Last night I gave up on it and went to bed. As usual in such cases, something shook loose just as I was about to turn out the light, and I managed to narrow down the possibilities to something relating to politics. That is, politics between her world and Earth. And… that’s as far as I got.

Something to do with fire, maybe? I mean, since I called the book Fire At Will, because I originally intended her to use it to deal with her control issues (bit of wild pyrokinesis in there), but I haven’t been able to focus this down to a main plot yet. Politics and fire aren’t usually a great combination, and that should be a good thing in terms of coming up with a plot, but it’s just not coalescing, you know?

Maybe you don’t know. Maybe you don’t write. Maybe you think writers sit down and pound out these stories like rainbows falling out of the sky. I really hate to take away that magic, but writing is quite difficult. And writing the second book is even harder. Granted, my first book hasn’t even been released yet, but I’m happy with the way it’s going and I know when it does go out it will be absolutely fine. So, for the second book? No pressure or anything.

I noticed a couple of other authors talking about this yesterday. Jessica Scott writes military romance and Myke Cole writes military fantasy. Jessica Scott’s release date for her debut novel Because of You is in about a week’s time; Cole’s (Shadow Ops: Control Point) is in February. Since they are both publishing through large traditional publishing houses, they are both currently in revisions for their second books. They’re feeling the pressure, understandably.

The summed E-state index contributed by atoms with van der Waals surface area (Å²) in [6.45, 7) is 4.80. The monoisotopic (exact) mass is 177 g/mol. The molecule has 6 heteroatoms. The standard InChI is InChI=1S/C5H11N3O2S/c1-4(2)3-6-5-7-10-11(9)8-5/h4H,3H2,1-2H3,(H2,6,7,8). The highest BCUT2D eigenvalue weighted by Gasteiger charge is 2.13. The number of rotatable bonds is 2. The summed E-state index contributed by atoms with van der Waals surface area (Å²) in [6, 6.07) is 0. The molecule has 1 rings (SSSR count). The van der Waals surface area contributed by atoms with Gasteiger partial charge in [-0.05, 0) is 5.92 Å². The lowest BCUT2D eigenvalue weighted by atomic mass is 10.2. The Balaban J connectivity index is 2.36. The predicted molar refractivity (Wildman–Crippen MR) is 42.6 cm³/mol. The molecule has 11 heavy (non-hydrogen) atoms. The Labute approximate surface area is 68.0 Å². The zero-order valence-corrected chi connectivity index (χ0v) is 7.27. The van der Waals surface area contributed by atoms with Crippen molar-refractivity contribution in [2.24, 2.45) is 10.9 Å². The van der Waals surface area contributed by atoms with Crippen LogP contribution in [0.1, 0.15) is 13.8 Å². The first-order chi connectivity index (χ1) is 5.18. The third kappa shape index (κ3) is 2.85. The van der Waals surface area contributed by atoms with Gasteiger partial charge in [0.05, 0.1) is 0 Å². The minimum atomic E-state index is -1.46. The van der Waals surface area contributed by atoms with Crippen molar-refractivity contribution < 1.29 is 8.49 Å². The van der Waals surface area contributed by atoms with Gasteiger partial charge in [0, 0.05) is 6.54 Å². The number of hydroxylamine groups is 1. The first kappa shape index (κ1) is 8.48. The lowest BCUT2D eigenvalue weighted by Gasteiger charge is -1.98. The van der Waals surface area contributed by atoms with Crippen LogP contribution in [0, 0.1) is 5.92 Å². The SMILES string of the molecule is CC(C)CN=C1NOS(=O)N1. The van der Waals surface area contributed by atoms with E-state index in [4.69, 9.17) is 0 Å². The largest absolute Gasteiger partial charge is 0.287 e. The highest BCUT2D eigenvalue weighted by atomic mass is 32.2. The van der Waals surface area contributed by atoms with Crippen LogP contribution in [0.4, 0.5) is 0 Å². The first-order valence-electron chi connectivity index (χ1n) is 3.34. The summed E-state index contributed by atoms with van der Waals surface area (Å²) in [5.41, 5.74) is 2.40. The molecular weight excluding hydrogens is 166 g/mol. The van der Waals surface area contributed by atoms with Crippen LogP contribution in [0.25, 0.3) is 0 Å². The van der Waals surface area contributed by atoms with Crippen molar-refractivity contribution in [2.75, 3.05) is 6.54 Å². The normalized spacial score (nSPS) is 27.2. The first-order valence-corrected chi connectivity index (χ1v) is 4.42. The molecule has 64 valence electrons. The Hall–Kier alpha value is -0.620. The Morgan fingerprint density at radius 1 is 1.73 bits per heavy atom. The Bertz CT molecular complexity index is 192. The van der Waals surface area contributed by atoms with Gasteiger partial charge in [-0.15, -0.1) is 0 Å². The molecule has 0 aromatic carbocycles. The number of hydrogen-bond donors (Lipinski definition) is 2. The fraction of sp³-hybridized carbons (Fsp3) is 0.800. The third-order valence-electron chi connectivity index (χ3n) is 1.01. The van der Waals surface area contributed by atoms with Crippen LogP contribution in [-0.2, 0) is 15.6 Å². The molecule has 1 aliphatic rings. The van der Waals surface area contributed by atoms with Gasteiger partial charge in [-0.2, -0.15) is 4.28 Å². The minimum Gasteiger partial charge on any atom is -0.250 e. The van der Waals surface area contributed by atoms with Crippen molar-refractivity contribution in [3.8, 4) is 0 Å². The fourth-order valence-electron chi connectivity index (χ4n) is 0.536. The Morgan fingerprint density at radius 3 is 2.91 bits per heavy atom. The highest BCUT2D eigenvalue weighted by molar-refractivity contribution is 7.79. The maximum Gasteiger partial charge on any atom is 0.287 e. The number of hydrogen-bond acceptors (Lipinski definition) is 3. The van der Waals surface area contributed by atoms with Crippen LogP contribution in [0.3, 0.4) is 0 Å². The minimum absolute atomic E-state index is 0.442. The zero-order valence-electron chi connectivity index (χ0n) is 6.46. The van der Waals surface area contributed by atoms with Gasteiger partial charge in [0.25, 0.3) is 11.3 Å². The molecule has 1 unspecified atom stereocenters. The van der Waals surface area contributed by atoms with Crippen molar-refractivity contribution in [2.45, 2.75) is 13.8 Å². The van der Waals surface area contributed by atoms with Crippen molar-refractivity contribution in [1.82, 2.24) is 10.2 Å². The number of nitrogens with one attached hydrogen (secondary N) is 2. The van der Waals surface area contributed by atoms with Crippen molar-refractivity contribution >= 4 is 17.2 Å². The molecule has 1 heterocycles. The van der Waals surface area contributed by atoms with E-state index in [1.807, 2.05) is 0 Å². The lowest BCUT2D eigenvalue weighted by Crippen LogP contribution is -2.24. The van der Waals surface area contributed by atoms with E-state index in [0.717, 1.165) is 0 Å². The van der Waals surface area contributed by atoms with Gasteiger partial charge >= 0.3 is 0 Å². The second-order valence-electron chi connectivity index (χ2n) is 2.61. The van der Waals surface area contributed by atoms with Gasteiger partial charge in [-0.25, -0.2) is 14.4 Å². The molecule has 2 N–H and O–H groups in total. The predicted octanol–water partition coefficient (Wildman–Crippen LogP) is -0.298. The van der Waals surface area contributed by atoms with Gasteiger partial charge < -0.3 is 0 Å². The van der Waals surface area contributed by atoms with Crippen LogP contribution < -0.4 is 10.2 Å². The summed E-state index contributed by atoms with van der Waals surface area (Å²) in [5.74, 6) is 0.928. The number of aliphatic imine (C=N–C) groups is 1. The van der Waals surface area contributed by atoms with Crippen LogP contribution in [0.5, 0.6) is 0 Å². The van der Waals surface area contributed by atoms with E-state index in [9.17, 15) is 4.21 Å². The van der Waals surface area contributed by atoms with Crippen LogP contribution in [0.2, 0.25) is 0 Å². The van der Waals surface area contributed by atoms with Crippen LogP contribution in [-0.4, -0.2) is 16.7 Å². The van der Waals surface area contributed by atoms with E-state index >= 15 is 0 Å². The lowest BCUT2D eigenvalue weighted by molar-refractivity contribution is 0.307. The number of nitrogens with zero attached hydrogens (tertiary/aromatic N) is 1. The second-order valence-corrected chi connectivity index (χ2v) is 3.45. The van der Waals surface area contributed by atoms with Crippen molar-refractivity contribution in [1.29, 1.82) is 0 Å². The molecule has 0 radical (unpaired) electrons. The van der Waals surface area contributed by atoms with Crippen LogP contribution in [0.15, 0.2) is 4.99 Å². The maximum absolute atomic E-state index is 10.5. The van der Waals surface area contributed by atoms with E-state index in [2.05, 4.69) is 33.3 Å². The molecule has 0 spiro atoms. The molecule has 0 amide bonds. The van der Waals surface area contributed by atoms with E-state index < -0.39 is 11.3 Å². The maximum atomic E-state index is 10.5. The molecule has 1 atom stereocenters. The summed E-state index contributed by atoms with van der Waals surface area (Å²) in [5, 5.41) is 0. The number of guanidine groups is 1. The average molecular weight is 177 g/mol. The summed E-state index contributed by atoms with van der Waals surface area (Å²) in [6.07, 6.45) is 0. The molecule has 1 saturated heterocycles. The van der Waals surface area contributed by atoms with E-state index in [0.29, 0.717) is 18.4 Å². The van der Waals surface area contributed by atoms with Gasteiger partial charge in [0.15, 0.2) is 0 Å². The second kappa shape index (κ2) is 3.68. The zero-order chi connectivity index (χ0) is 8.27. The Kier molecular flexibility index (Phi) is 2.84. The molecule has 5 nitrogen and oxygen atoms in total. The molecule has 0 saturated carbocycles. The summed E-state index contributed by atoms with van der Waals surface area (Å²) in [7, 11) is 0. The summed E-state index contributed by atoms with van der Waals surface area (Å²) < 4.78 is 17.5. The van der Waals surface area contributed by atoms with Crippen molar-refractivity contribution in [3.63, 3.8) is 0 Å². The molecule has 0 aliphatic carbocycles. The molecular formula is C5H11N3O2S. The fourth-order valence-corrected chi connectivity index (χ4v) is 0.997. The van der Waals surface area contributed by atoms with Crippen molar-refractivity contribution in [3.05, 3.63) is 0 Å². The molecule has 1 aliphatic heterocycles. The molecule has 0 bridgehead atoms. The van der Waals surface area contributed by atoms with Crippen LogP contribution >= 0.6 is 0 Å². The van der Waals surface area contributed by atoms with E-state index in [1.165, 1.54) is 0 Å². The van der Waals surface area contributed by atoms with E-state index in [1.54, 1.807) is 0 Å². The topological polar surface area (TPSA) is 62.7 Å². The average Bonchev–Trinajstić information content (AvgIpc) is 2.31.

I haven’t even written my second book yet, and I’m terrified. It doesn’t actually get easier with every book. Once you know people liked the first one, there’s that feeling of, can I do it again on the second one? Can I get it right second time around as well? Will everybody hate it and me, stop returning my calls and leave me to die in a slime-filled pit of agonised failure?

The problem is, we can’t stop writing. Admittedly, Cole and Scott are under contract. There would be some repercussions if they just turned round and said, you know? I’m going to Tahiti. But even if they weren’t under contract, they wouldn’t stop writing. Well, I’m assuming that’s true. I know I wouldn’t. Most writers couldn’t, even if you paid them. And we want the story to be its absolute best and we know that edits and revisions are there to make the story even more fan-bloody-tastic, but oh my god, the temptation to walk away and start something else fresh and new and maybe better…! No. We must finish what we started. But it’s not exactly fun.

And I still haven’t even started. *headdesk* Where’s my freaking plot?!

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Real life is just too real, which is why Mhairi writes fantasy, preferably for teenagers because they’re closer to her mental age. This can, and often does, involve griffins, unicorns, werewolves and/or vampires. And because she likes a laugh, there are also pink mice and gods with faulty moral compasses. But whatever she’s writing, there’ll be a lot of blood and a LOT of magic, because that’s what makes her worlds go round.

She’s been to six schools (seven if you include university) and lived in five countries on two continents. She speaks three languages and bits and pieces of three more. She once galloped a horse into a cow (by accident) while at work and she’s been to Machu Picchu three times. Apart from writing, she likes pretty shoes, making jewellery, films, dancing, reading and chocolate. Don’t forget the chocolate.

Her first book, For The Love Of Gods, will be available in autumn 2011.

Reading… And Characters Who Won’t Leave Me Alone by Mhairi Simpson